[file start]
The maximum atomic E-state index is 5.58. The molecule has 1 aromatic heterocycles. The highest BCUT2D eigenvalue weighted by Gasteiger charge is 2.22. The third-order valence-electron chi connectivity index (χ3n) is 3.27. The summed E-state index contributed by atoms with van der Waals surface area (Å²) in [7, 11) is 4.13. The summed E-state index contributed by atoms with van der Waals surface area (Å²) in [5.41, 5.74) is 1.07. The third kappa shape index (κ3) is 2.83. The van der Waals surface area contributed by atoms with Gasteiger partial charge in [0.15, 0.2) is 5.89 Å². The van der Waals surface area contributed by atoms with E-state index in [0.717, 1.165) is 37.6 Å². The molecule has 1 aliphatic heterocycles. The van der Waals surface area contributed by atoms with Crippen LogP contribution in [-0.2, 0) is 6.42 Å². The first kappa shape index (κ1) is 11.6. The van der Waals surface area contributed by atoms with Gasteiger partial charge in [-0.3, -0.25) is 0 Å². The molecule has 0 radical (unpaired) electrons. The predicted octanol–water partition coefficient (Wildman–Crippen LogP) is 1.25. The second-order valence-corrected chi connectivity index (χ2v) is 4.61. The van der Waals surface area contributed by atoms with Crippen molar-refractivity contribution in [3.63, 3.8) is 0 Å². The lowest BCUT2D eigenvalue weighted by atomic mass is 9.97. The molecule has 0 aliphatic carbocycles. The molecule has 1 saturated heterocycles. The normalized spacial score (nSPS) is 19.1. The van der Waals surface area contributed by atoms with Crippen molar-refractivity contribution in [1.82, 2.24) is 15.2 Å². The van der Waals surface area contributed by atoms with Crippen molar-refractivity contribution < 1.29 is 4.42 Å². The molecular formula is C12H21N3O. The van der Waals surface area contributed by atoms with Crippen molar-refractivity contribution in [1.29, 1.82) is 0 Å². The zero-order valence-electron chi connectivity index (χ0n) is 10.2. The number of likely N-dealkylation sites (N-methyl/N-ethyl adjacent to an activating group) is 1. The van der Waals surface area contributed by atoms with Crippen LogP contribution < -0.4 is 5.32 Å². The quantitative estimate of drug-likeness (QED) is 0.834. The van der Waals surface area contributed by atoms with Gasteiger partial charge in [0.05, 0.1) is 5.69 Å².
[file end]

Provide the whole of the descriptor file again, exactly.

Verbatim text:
The maximum atomic E-state index is 5.58. The molecule has 1 aromatic heterocycles. The highest BCUT2D eigenvalue weighted by Gasteiger charge is 2.22. The third-order valence-electron chi connectivity index (χ3n) is 3.27. The summed E-state index contributed by atoms with van der Waals surface area (Å²) in [7, 11) is 4.13. The summed E-state index contributed by atoms with van der Waals surface area (Å²) in [5.41, 5.74) is 1.07. The third kappa shape index (κ3) is 2.83. The van der Waals surface area contributed by atoms with Gasteiger partial charge in [0.15, 0.2) is 5.89 Å². The van der Waals surface area contributed by atoms with E-state index in [0.717, 1.165) is 37.6 Å². The molecule has 1 aliphatic heterocycles. The van der Waals surface area contributed by atoms with Crippen LogP contribution in [-0.2, 0) is 6.42 Å². The first kappa shape index (κ1) is 11.6. The van der Waals surface area contributed by atoms with Gasteiger partial charge in [-0.3, -0.25) is 0 Å². The molecule has 0 radical (unpaired) electrons. The predicted octanol–water partition coefficient (Wildman–Crippen LogP) is 1.25. The second-order valence-corrected chi connectivity index (χ2v) is 4.61. The van der Waals surface area contributed by atoms with Crippen molar-refractivity contribution in [3.63, 3.8) is 0 Å². The lowest BCUT2D eigenvalue weighted by atomic mass is 9.97. The molecule has 0 aliphatic carbocycles. The molecule has 1 saturated heterocycles. The normalized spacial score (nSPS) is 19.1. The van der Waals surface area contributed by atoms with Crippen molar-refractivity contribution in [1.82, 2.24) is 15.2 Å². The van der Waals surface area contributed by atoms with Crippen molar-refractivity contribution < 1.29 is 4.42 Å². The molecular formula is C12H21N3O. The van der Waals surface area contributed by atoms with Crippen molar-refractivity contribution in [1.29, 1.82) is 0 Å². The zero-order valence-electron chi connectivity index (χ0n) is 10.2. The number of likely N-dealkylation sites (N-methyl/N-ethyl adjacent to an activating group) is 1. The van der Waals surface area contributed by atoms with Crippen LogP contribution < -0.4 is 5.32 Å². The quantitative estimate of drug-likeness (QED) is 0.834. The van der Waals surface area contributed by atoms with Gasteiger partial charge in [0.05, 0.1) is 5.69 Å².